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States from 1789 to 1909, published as House Document 671, 61st Congress, 2d session; an earlier edition was published as House Document 562, 55th Congress, 2d session.
The more important proclamations of Presidents Hoover and Franklin D. Roosevelt are given in the collections of their papers cited on page 314. The Roosevelt papers contain also many of the executive orders. Complete lists of proclamations and executive orders from March 1933 to January 1937 are given on pages 515–624 of Volume 4 (1935) of the Public Papers and Addresses of Franklin D. Roosevelt.
There is no assembled index to all the proclamations, but citations to the Statutes at Large containing those prior to March 4, 1931, on certain subjects are given in Index to the Federal Statutes, 1789–1931, as follows:
Page Copyright privileges extended to citizens of foreign countries under acts
of Mar. 4, 1909 (35 Stat. 1075), and Mar. 3, 1891 (26 Stat. 1110), as amended
256 Prohibition of exports under acts of Apr. 22, 1898 (30 Stat. 739), Mar. 14, 1912 (37 Stat. 630), Jan. 31, 1922 (42 Stat. 361)
414 Tariff :
Changes in rates under acts of Sept. 21, 1922 (42 Stat. 941), and June
305 Minimum rates under act of July 24, 1897 (30 Stat. 203)
895 Minimum rates under act of Aug. 5, 1909 (36 Stat. 82) -
304 Reciprocal modifications under act of Oct. 1, 1890 (26 Stat. 612). 895 Suspension of discriminating duties under Sec. 4228, Revised Statutes. 334 Suspension of free entry of sugar and other products under act of Oct. 1, 1890 (26 Stat. 612)--
334 Tonnage charges and duties :
Suspension of tonnage charges under act of July 24, 1897 (30 Stat.
1046 Suspension of tonnage duties under Sec. 4228, Revised Statutes--- 1047
While treaties are proclaimed by the President, they are not included in the proclamation series. Forms of publication of treaties are discussed in Chapter 13. Appointments made by and with the advice and consent of the Senate are listed in the Congressional Record when the nomination is transmitted to the Senate. As a general rule appointments made during a recess of the Senate or those not requiring confirmation cannot be verified in any official publication. Appointments in the Foreign Service are listed in the Department of State Bulletin.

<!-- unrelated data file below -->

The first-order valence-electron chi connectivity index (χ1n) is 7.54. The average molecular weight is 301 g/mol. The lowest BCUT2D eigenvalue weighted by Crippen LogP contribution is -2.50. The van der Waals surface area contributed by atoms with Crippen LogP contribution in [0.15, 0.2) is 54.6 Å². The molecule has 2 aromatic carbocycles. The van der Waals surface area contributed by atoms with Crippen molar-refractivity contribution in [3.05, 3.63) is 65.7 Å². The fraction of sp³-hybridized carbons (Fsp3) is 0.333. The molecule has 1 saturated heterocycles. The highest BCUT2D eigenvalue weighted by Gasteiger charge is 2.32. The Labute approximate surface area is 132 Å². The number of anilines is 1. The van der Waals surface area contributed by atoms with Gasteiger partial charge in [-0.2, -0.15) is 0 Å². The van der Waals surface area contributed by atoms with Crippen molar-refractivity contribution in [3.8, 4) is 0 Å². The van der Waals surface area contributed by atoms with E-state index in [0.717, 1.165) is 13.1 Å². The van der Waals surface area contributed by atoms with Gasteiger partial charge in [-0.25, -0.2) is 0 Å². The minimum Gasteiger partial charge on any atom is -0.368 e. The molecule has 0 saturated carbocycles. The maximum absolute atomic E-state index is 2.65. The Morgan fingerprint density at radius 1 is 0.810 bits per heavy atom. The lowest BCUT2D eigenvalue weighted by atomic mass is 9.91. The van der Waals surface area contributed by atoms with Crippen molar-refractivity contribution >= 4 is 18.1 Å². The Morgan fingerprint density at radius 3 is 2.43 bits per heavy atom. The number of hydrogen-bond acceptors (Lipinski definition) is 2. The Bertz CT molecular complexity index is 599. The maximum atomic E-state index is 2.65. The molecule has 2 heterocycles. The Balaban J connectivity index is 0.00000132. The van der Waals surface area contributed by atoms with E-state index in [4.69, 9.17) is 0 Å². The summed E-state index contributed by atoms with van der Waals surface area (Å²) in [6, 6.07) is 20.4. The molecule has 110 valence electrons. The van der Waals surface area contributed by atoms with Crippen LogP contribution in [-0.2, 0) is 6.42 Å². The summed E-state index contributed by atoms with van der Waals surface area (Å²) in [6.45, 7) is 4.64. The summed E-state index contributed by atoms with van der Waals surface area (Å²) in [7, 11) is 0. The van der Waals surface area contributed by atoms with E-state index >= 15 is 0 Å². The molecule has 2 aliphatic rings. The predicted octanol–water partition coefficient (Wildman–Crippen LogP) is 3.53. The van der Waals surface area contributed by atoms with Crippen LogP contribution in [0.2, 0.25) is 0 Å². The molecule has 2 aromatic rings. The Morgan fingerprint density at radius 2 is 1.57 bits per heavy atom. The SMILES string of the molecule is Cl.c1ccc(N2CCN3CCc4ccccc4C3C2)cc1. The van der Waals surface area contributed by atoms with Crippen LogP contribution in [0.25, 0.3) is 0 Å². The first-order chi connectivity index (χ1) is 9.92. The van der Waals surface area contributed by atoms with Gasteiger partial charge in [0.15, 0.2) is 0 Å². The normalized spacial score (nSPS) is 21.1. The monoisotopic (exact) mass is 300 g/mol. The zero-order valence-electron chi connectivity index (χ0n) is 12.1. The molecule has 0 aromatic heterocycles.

Not all the formal acts of the President are expressed in proclamations or executive orders. While the appointment of a clerk without regard to civil service rules is evidenced by an executive order, the pardon of a prisoner, the commutation of a sentence, and many other acts of the President are evidenced merely by endorsement of the recommendation and without formal publication.
Press statements issued by the White House are given in the published papers of President Hoover and Franklin D. Roosevelt. The Roosevelt papers contain also many transcripts of the questions and answers at the presidential press conferences.
* Prior to July 1939 they were published in Press Releases issued by the State Department.
A list showing the places of deposit of the unpublished papers of the Presidents was inserted in the Congressional Record on July 13, 1939, during the debate on Senate Joint Resolution 118, which provides for the establishment and maintenance of the Franklin D. Roosevelt Library, where the manuscript papers of Franklin D. Roosevelt are deposited."
Since 1939 three presidential libraries have been established under the sponsorship of the federal government. Only two similar institutions, the Hayes Memorial Library in Ohio and the Hoover Library at Stanford University in California, had been established prior to 1939.
The Franklin D. Roosevelt Library at Hyde Park, New York, was established by a joint resolution of Congress passed in 1939, which provided for its acceptance and operation by the Archivist of the United States. Under the act of 1955, generally called the Presidential Libraries Act, the Harry S. Truman Library at Independence, Missouri, and the Dwight D. Eisenhower Library at Abilene, Kansas, have been established.
The Hoover Foundation recently announced that a library museum to house papers, books, and documents of Herbert Hoover will be built at the Hoover birthplace park in West Branch, Iowa. The documents now housed at the Hoover Library at Stanford University will be located here.
While not a presidential library, a John Foster Dulles library of diplomatic history is planned by the State Department and Princeton University as a tribute to the former Secretary of State.
Congressional Record, daily ed., July 13, 1939, p. 12646.